Los Angeles has three Asian neighborhoods you’ll find on the map, and I decided to give them all a visit. For starters I booked a tour of Chinatown and Little Tokyo from Downtown LA Walking Tours (same company that runs the Haunted Tales tour.)
The tour started in Chinatown, where the central plaza was covered in confetti from the previous night’s celebration of Chinese New Year. A group of janitors were out trying to clean it up and fish it out of the fountains, but the wind wasn’t being terribly cooperative. It was pretty dead in the area as it was not only Monday morning but also President’s Day.
This is technically New Chinatown, as the original Chinatown was located where Union Station is today. For a variety of reasons it had fallen into decline, and was moved to the previous site of Little Italy after most of the Italian community had migrated away to the suburbs. To say ethnic minorities weren’t treated well in America back in the day would be a huge understatement. Although significantly smaller than San Francisco’s Chinatown, both were given a stereotypical Chinese-ish theme that looks like something you’d find at Epcot in Disney World.
Various movies have been filmed there including Chinatown (well, duh) and more recently Rush Hour.
Going back to the theme, a new modern looking housing development nearby had some elements of theming including hanging lanterns and a color scheme dominated by the color red. Sure it’s whimsical but it felt like a tasteful departure from the older parts of Chinatown.
One last thing before moving on — Bruce Lee fans will appreciate the statue in his honor located in Chinatown.
The tour then boarded a Gold Line train on LA’s Metro. We only went two stops so you could probably do this on foot without much trouble. Metro tickets are relatively cheap.
Little Tokyo seemed more varied than Chinatown, with a museum, a Buddhist temple, a couple of shopping centers, and various public art including the “Friendship Knot” of two metal poles tied together. That said my tour guide’s wife was Japanese and he clearly knew more about Japan’s culture as a result — perhaps we skipped some obscure but interesting parts of Chinatown.
One interesting takeaway from the tour is Los Angeles is the birthplace of mochi ice cream. These balls of ice cream wrapped in a rice-based dough are now sold in grocery stores across the country, but were once an unusual fusion cuisine you’d only find in LA.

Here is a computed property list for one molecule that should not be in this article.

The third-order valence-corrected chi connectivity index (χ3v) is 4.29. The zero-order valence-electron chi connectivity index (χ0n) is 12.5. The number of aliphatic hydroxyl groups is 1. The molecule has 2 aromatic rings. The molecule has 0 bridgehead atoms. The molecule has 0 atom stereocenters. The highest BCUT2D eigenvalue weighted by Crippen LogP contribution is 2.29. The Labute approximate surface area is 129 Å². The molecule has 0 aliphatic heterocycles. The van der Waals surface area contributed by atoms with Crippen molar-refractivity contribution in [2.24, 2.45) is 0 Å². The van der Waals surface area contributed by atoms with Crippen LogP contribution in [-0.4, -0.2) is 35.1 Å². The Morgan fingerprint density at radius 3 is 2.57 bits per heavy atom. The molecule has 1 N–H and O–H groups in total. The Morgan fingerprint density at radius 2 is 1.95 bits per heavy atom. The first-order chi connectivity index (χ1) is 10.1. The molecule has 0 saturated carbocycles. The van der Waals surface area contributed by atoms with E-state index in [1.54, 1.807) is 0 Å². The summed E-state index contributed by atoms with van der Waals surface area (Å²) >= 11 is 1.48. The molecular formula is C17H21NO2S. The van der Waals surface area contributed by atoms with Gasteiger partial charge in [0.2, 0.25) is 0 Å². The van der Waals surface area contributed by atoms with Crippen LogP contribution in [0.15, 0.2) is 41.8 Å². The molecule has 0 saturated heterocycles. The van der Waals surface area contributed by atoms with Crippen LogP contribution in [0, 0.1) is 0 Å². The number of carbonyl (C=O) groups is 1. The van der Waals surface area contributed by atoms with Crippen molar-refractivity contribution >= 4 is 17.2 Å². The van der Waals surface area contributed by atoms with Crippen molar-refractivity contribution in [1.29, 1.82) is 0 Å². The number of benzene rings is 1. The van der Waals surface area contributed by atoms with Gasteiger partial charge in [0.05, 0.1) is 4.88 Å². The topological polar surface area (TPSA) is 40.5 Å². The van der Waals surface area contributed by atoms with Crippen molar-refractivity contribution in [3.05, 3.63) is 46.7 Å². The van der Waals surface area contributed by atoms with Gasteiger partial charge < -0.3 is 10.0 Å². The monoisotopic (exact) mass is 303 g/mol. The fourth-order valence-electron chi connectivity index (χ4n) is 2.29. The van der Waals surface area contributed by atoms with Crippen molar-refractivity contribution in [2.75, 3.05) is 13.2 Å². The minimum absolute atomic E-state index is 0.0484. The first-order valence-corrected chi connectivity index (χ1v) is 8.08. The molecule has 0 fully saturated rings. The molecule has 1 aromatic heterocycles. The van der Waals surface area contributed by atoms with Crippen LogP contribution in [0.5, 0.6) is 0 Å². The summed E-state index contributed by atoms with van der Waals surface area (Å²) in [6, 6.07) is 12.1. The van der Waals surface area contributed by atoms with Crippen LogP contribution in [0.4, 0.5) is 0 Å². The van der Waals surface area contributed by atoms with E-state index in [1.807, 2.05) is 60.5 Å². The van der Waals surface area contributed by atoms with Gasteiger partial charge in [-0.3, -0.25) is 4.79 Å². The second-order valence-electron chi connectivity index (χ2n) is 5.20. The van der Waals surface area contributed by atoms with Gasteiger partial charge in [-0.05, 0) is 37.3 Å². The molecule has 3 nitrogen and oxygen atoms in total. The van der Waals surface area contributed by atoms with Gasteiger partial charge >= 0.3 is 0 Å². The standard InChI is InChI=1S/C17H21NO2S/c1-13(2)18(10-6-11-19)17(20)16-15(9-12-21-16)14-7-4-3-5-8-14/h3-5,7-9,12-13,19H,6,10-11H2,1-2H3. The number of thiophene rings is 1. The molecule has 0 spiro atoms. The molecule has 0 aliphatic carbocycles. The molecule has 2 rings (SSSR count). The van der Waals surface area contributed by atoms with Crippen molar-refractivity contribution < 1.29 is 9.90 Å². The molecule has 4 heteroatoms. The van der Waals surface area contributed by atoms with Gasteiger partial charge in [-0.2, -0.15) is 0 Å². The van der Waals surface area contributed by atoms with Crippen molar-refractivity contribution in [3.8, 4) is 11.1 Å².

A model of a Space Shuttle isn’t something I would have expected to see in Little Tokyo, but it’s not just any Space Shuttle — it’s the Challenger, which exploded seconds after launching, killing everyone on board. Among the seven dead was Ellison Onizuka, an Air Force test pilot who became the very first Japanese-American astronaut.
I realize that’s a depressing note to end the tour on, but I can’t go into detail on the final stop because it’s a secret location. Sorry about that — you’ll have to go on the tour yourself to find out, but trust me it’s a tranquil and unexpected place you’re extraordinarily unlikely to find on your own.
I asked the tour guide about Koreatown. He suggested taking a bus or car ride as it’s pretty far from Little Tokyo. His advice was completely on the mark; I took the Metro’s Red Line subway and it still involved a fair amount of walking to get to the heart of Koreatown.
Unlike Chinatown and Little Tokyo there’s virtually no theming to Koreatown. It’s a typical LA neighborhood near downtown with a weird mix of large and small buildings. You know you’re in the right place when you find people speaking Korean, see Korean writing on various buildings, the occasional Korean flag, and of course many Korean restaurants. Unfortunately being a holiday and a Monday not much of this was open.
Koreatown’s architectural styles vary wildly and large churches/temples fill the area more than anywhere else I found in Los Angeles. It was early in the afternoon by this point and I needed a coffee — which wasn’t hard to come by at all. There was also a lot of construction going on.
As I wandered eastward out of Koreatown I wound up in MacArthur Park. The west half of the park seemed fine with kids playing soccer and such. But heading to the east side there were some sketchy dealings going down. I requested a Lyft out of there and it couldn’t have come soon enough.